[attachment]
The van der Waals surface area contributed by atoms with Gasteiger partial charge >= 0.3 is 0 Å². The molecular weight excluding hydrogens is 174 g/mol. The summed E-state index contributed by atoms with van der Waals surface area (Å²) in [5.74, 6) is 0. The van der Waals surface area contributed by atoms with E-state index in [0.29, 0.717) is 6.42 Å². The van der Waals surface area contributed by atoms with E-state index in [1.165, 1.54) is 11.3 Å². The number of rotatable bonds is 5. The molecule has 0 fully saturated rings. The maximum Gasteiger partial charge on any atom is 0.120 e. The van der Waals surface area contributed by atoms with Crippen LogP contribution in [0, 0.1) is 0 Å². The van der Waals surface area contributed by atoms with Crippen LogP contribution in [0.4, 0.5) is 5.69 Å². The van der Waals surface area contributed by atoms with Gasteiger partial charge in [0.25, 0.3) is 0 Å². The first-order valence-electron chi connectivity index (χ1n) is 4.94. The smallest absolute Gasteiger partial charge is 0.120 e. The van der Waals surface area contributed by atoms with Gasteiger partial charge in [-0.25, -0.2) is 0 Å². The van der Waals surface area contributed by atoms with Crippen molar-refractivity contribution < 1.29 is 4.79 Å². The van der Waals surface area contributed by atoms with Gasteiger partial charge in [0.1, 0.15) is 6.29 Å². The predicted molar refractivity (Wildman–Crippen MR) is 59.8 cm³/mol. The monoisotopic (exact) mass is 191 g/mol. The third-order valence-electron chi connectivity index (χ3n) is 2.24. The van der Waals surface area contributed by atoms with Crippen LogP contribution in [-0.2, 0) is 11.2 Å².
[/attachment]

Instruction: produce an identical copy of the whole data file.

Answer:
The van der Waals surface area contributed by atoms with Gasteiger partial charge >= 0.3 is 0 Å². The molecular weight excluding hydrogens is 174 g/mol. The summed E-state index contributed by atoms with van der Waals surface area (Å²) in [5.74, 6) is 0. The van der Waals surface area contributed by atoms with E-state index in [0.29, 0.717) is 6.42 Å². The van der Waals surface area contributed by atoms with E-state index in [1.165, 1.54) is 11.3 Å². The number of rotatable bonds is 5. The molecule has 0 fully saturated rings. The maximum Gasteiger partial charge on any atom is 0.120 e. The van der Waals surface area contributed by atoms with Crippen LogP contribution in [0, 0.1) is 0 Å². The van der Waals surface area contributed by atoms with Crippen LogP contribution in [0.4, 0.5) is 5.69 Å². The van der Waals surface area contributed by atoms with Gasteiger partial charge in [0.25, 0.3) is 0 Å². The first-order valence-electron chi connectivity index (χ1n) is 4.94. The smallest absolute Gasteiger partial charge is 0.120 e. The van der Waals surface area contributed by atoms with Gasteiger partial charge in [-0.25, -0.2) is 0 Å². The van der Waals surface area contributed by atoms with Crippen molar-refractivity contribution < 1.29 is 4.79 Å². The van der Waals surface area contributed by atoms with Gasteiger partial charge in [0.1, 0.15) is 6.29 Å². The predicted molar refractivity (Wildman–Crippen MR) is 59.8 cm³/mol. The monoisotopic (exact) mass is 191 g/mol. The third-order valence-electron chi connectivity index (χ3n) is 2.24. The van der Waals surface area contributed by atoms with Crippen LogP contribution in [-0.2, 0) is 11.2 Å².